Lucia Rijker, the world’s greatest female boxer, climbs through the ropes in black leather sparring headgear and a bright-red leather truss belt, an outlandish phallic bulge between her thickly muscled thighs. Her eyes, recessed behind the sparring helmet, are hawkish. The fullness of her lips is fiercely accentuated by the plastic mouth guard over her teeth. She moves with a grace that is highly feminine, and it is striking to see that femininity in the ring, poised for violent physical domination. Dressed for battle, she resembles a sexy, futuristic assassin.
In just over two years, Rijker is undefeated in thirteen fights, twelve of them knockouts. Female boxers, fighting on the undercards of big-name events, are now regularly seen on Showtime; on HBO’s pay-per-view arm, TVKO; on ESPN; and on Fox Sports. But they continue to be considered a sideshow by critics. “A lot of women are eager to go in the ring and punch each other, but few have solid technical skills,” says Terry Schrumpf, Rijker’s marketing agent. “It’s going to take athletes such as Lucia to take the sport to the next level, to bring the sweet science to the punching game.” HBO Sports senior vice president Lou DiBella says that many networks will not carry women’s boxing because most events tend to be “slugfests” or “organized cat fights,” but he adds, “If all female fighters were as good as Lucia, we would carry women’s boxing on HBO.” Before long, Rijker says, she will become the first woman to fight a man in an officially sanctioned fight.
Rijker works out here at the Wild Card Boxing Club six days a week. It is located in a seedy Los Angeles mini-mall between a Spanish-language Alcoholics Anonymous meeting center and a hot-sheet motel. It is on the second floor, reached by an exterior metal staircase that resembles a glorified fire escape. There is enough room inside for a ring, workout mats and a dozen or so punching bags. There is a glamour shot of Marilyn Monroe tacked on the door of the women’s locker room (actually a large closet). Monroe’s image is the only nod to femininity in the entire place.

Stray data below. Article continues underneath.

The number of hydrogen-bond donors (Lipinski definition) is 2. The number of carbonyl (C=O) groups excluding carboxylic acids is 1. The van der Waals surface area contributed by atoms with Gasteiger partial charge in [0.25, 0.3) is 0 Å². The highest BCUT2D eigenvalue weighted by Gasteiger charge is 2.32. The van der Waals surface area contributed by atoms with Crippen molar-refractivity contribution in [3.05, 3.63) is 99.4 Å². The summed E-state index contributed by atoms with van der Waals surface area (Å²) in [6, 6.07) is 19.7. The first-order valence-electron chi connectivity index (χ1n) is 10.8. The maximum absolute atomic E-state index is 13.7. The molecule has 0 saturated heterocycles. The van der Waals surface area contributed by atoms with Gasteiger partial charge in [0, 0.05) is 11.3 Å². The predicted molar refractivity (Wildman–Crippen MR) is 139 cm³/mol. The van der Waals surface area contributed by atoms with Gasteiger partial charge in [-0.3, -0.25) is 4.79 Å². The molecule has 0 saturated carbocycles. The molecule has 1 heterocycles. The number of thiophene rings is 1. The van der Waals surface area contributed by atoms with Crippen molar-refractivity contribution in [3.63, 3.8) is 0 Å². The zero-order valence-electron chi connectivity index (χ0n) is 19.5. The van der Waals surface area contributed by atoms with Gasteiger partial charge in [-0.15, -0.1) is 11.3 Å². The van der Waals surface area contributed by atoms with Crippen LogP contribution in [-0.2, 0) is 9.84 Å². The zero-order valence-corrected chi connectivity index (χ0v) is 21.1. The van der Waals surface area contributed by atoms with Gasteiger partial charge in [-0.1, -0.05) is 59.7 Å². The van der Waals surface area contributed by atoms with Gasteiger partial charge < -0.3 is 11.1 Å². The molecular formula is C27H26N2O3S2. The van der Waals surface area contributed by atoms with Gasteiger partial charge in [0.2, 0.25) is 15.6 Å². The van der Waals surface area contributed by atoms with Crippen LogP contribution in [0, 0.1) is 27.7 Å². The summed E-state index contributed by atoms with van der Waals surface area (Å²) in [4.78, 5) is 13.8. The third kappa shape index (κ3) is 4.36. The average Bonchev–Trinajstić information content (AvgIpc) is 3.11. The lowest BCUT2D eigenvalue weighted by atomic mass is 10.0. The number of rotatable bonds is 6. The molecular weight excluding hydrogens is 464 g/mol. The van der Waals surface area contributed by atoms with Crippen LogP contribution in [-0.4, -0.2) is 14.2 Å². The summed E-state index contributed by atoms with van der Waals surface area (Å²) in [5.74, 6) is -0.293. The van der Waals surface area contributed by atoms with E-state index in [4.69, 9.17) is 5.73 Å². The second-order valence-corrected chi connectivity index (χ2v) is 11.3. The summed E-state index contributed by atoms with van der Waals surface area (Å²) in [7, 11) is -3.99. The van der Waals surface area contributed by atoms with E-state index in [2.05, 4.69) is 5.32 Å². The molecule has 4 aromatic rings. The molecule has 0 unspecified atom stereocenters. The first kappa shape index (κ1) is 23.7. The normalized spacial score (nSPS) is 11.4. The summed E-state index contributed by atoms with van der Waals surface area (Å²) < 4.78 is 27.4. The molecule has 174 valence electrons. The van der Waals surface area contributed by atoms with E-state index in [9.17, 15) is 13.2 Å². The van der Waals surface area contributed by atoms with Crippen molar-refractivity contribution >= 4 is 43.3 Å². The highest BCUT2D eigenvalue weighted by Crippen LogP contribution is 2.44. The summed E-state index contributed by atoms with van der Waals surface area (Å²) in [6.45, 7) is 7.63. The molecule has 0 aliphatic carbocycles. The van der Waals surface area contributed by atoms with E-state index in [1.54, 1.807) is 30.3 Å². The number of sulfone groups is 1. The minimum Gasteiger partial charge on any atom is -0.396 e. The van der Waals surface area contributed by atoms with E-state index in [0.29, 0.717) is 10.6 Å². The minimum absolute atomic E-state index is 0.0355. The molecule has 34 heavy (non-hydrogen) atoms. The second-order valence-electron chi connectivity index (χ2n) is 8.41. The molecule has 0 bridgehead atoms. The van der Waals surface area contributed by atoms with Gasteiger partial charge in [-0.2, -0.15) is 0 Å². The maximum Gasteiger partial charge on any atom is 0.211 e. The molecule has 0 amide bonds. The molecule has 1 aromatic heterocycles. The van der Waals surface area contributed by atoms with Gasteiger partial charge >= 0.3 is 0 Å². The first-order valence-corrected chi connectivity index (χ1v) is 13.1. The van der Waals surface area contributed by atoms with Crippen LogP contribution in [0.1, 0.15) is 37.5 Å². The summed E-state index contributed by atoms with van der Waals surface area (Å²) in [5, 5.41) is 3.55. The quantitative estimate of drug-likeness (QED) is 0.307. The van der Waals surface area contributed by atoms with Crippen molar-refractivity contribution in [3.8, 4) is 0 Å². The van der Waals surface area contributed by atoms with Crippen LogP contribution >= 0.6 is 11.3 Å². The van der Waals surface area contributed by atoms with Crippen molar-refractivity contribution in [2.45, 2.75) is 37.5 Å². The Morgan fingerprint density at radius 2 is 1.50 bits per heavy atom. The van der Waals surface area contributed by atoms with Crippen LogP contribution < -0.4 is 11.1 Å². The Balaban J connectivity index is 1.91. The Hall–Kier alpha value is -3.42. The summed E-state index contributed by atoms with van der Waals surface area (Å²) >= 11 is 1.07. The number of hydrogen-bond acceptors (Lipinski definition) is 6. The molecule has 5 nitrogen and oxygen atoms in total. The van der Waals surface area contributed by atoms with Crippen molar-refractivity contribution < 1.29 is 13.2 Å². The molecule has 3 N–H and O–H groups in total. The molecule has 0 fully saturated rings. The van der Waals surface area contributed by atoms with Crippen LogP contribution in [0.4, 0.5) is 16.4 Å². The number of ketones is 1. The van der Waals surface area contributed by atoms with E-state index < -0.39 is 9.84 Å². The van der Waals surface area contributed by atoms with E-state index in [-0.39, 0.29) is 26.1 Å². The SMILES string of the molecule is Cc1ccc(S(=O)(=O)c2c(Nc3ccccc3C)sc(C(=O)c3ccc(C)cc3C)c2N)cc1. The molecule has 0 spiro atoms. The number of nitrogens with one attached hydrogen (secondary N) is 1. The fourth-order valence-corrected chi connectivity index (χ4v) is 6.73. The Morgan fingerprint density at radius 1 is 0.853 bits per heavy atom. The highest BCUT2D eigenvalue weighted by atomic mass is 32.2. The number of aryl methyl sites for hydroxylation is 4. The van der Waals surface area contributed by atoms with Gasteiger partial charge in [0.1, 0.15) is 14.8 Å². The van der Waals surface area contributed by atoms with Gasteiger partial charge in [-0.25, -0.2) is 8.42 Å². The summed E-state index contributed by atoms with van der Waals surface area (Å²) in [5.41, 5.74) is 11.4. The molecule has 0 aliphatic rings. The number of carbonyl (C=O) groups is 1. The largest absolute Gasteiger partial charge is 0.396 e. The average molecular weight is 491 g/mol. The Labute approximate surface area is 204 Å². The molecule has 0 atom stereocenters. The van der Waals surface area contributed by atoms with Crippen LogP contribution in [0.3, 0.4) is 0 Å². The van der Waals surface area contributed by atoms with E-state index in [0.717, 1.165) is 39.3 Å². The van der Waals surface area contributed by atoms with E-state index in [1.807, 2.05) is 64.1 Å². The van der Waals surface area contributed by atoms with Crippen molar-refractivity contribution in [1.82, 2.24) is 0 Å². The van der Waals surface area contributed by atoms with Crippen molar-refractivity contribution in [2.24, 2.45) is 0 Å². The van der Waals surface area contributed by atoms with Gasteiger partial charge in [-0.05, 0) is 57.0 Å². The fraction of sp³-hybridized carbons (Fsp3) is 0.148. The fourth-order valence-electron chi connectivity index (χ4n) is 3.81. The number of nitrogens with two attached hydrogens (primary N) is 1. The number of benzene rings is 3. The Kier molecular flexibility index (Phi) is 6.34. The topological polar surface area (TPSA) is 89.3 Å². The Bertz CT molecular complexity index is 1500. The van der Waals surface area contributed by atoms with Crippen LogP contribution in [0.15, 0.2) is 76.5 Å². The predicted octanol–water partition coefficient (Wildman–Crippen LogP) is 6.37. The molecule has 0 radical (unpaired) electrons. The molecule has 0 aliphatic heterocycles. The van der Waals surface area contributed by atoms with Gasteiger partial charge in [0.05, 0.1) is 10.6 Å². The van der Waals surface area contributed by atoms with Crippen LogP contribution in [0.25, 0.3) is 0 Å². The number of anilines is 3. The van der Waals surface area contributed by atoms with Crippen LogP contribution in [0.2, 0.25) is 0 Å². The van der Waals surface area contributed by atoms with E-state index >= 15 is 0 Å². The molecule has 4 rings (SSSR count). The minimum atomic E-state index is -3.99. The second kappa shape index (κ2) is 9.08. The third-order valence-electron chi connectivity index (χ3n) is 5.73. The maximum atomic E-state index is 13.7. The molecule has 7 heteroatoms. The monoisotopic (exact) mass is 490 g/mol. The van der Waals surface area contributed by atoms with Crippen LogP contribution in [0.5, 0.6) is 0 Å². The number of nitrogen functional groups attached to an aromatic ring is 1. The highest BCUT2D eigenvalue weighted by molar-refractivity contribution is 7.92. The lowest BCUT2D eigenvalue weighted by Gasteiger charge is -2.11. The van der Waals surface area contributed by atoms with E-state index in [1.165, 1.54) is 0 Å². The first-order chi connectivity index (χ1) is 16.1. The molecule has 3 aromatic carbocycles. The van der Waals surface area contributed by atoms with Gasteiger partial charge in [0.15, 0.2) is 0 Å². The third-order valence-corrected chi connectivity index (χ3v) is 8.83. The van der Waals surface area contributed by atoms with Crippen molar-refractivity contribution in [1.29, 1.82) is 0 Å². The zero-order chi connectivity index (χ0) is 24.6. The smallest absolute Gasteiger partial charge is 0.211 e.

Rijker neither speaks nor smiles when training; she is all business. In 1997 before her first title fight, she chanted the sixteenth chapter of the Lotus Sutra, a reflection of her fierce devotion to eastern spirituality. Later she will speak of boxing as “art, as dance, as meditation in motion.” But today she seems particularly somber. Two days ago, during a sparring match, she was slugged so hard that her tongue swelled up, and she was unable to eat solid food for twenty-four hours. Her agent has warned me that she might be more withdrawn than usual because she has just gotten over the flu and has PMS.
Rijker spars with men only; she says that most women boxers have nothing to teach her, and besides, they are too easy to knock down. Today her partner is a 145-pound former professional boxer and ex-convict named Pepper. Pepper works as a trainer at the gym, which means that his job is to punch people or be punched by people all day long. His shoulders, biceps and upper chest are fused into a solid mass. He looks like a wrecking ball on legs.
“I respect Lucia,” Pepper says in a raspy, broad Boston accent prior to entering the ring. “And that’s coming from a chauvinist pig who thinks women ain’t shit. Lucia’s a good dude. She fights like a man.”
The buzzer sounds, and Rijker and Pepper circle, eyeing each other warily. Rijker’s eyes display the murderous intensity that her fight manager likes to boast about. Pepper is nearly fifteen pounds heavier and undeniably stronger. Rijker slips through the onslaught of blows and closes in on him. His gloves whiff past her head. She connects, delivering sharp combinations to his body and chin.
It is a contest that pits his brute power against her fluidity and speed. By the fourth round, Rijker is beating him up badly. The sparring is momentarily interrupted when Rijker lands a blow to Pepper’s rib cage that knocks the wind out of him. He comes back in the fifth round, wobbling on legs that have grown sluggish. Rijker deftly pops up his chin with an uppercut, then finishes him off by slamming a hook into his face. Despite his protective headgear, blood bubbles from Pepper’s nose. At the final buzzer, the fighters hug. Pepper looks over his shoulder with a goofy, punch-drunk expression, loudly snuffling the blood and snot that flow from his nostrils.
Two hours later, Rijker relaxes at an organic bakery in L.A.’s Fairfax district. Nibbling on a heart-shaped cookie, she hardly seems a world-champion boxer in her tortoise-shell sunglasses and loose, blue-checked top. A nearby customer asks whether she recommends the cookies. “Quite delicious,” Rijker says with a flirtatious smile. She laughs when the conversation turns to the recent sparring match. “Pepper doesn’t mind to get hit,” she says in precise, accented English that carries the soft, flat tonality of a Nico-sung Velvet Underground tune. “Men fight like that. They are more the ego. You hit them and they act like, ‘That didn’t bother me.’ Fighting women is like fire. They are wild when you hit them.”
Rijker was a sports prodigy from the time she could walk. She grew up in a rough, working-class neighborhood in Amsterdam. Her father was a mechanic at a Heineken brewery; her mother was a waitress. Rijker played on the Dutch National Softball Team at the age of ten, and at thirteen she was the Netherlands Junior Fencing Champion. “I was really talented, good at everything — what I can see, I can do,” she says. “Tennis, baseball, anything. I was good.”